I search, therefore I am. That was the rude lesson AOL subscribers learned last month when the Internet giant thoughtlessly released reams of data on searches that its users conducted. Sure, the users’ identities were removed, but as people quickly figured out, you can tell a lot about who somebody is by looking at what they’re looking for.
Now it turns out that those Blackberries and smart phones we drag around with us are talking, too. Mobile device security company Trust Digital reported last month that used smartphones and PDAs for sale on eBay can reveal reams of information — 27,000 pages, to be exact — about their former owners.
The company purchased 10 mobile devices from eBay and salvaged data, including personal banking and tax information, corporate client records, product road maps, computer passwords, and contact address books, the company said in a statement.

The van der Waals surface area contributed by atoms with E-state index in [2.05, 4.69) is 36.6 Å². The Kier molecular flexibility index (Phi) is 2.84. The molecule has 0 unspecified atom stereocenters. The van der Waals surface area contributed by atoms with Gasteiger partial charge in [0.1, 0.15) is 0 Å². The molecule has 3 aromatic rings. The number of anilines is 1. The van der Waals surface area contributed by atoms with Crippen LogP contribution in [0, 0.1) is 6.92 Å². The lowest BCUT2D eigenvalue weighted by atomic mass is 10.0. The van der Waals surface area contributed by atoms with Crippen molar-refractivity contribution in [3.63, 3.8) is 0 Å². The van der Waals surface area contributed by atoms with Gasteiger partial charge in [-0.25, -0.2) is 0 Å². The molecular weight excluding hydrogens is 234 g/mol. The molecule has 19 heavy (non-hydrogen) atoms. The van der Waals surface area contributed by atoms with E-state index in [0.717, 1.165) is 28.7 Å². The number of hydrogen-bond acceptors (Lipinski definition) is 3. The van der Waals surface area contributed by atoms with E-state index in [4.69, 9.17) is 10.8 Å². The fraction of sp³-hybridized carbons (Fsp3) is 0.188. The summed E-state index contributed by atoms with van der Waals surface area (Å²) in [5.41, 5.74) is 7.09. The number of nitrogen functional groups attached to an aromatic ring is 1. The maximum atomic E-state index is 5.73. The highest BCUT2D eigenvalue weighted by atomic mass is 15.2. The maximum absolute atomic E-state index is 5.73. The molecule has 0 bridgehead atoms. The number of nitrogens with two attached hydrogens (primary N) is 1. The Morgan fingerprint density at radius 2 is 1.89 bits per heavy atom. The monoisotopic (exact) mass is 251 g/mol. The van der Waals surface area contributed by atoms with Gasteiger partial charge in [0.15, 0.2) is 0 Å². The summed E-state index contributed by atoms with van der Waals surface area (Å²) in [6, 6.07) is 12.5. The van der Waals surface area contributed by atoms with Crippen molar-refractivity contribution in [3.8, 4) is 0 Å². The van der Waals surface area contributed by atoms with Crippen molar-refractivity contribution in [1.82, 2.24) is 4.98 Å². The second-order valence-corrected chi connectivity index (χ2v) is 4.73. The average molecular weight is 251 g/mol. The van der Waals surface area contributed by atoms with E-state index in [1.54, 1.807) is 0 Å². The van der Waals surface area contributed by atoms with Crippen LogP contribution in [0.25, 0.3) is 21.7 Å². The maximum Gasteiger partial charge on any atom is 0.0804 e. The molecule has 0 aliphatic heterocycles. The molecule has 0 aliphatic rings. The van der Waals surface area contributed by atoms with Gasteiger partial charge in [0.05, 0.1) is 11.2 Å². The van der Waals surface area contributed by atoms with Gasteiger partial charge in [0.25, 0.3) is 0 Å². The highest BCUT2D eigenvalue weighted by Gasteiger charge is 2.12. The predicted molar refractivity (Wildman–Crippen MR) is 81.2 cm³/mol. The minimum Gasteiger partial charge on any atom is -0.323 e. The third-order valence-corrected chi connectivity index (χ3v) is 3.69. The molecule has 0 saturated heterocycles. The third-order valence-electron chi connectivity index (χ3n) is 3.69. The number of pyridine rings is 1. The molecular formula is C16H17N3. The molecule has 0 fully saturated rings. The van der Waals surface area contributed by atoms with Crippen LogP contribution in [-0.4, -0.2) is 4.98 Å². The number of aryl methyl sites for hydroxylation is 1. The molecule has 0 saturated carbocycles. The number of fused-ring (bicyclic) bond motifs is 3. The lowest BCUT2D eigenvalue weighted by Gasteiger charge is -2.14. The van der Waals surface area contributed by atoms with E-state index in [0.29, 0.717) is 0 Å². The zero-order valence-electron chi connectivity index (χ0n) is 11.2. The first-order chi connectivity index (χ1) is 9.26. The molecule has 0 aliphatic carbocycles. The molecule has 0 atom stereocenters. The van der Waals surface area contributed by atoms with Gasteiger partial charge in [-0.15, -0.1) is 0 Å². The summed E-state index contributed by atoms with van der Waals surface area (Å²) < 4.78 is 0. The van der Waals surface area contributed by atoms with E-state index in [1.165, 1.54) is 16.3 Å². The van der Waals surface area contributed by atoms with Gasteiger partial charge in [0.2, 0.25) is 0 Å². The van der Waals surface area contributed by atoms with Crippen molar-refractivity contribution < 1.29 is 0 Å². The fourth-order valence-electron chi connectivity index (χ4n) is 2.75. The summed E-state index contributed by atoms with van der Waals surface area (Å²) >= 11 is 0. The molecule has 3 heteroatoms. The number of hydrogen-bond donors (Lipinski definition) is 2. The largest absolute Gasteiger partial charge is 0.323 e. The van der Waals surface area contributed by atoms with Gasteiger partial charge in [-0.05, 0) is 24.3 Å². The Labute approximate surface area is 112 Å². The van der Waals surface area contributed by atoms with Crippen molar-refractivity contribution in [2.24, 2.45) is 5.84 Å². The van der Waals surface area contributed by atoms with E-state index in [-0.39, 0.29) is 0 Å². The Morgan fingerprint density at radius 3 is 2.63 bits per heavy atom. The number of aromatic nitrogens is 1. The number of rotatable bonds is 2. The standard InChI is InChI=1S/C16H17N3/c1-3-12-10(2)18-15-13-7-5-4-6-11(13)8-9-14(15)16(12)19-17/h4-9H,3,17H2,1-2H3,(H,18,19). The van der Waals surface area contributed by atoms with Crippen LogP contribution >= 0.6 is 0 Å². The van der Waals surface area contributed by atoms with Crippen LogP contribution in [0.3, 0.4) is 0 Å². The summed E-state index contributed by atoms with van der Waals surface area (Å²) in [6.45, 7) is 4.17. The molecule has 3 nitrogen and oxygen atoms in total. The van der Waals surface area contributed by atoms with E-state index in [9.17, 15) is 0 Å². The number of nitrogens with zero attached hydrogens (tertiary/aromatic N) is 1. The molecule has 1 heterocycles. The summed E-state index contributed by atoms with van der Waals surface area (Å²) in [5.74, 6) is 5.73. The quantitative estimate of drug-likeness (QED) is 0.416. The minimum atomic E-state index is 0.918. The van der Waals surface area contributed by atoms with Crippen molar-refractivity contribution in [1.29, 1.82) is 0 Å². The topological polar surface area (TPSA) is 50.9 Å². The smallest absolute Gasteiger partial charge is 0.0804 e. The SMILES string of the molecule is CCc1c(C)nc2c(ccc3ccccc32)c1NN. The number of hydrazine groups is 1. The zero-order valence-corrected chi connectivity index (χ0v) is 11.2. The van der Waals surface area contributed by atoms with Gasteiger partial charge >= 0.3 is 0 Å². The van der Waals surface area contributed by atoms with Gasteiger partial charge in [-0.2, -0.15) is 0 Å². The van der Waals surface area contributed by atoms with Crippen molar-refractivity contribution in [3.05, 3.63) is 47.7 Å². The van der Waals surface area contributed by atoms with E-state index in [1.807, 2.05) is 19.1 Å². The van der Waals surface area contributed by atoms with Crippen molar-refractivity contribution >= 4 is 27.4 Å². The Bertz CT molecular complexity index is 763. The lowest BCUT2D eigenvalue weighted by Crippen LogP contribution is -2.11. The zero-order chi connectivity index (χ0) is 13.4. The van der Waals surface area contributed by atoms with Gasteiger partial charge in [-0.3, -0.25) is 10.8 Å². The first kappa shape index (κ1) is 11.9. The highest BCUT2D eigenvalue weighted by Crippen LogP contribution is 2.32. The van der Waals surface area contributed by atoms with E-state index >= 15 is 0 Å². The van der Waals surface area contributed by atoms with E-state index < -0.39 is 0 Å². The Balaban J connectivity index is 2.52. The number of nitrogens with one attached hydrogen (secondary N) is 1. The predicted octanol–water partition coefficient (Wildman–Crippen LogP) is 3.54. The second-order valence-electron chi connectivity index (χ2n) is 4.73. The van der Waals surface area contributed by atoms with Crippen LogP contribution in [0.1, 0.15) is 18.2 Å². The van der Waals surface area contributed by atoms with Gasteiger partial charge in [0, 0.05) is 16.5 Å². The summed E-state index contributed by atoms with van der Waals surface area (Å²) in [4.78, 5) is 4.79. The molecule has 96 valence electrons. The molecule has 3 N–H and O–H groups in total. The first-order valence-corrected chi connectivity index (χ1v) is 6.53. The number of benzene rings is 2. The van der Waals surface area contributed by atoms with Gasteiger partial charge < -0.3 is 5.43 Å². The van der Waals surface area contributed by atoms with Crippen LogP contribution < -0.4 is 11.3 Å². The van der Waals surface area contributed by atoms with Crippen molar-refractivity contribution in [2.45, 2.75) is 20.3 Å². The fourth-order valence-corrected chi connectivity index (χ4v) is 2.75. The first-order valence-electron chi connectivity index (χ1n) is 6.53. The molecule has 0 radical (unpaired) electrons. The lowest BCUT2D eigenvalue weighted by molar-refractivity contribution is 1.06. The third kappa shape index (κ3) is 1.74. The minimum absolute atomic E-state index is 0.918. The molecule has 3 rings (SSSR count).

Most of the data was in the flash memory of the devices because the previous owners didn’t properly cleanse the equipment using a “hard reset” that would have erased the data.
With the use of multifunction mobile devices growing rapidly within corporations, mobile data leaks are already a big problem, and enterprises should be investigating software to secure data on mobile devices, Trust Digital said.
Luckily, the Trusted Computing Group (TCG) is on the job. At this month’s CTIA Wireless IT & Entertainment show, the group plans to announce new, open specifications to embed trust into mobile devices that will give added protection against data loss, as well as malicious code and spam, according to Mark Redman, principal engineer at Freescale Semiconductor and a member of TCG’s Mobile Phone Working Group, which is developing the new specification.
The specifications will cover areas such as user data protection and privacy, allowing users to protect personally identifiable information, address books, and other credentials from being accessed.
TCG isn’t saying when mobile devices will be made available with security based on the new specifications, but a six- to 18-month gap isn’t uncommon, said a TCG spokeswoman.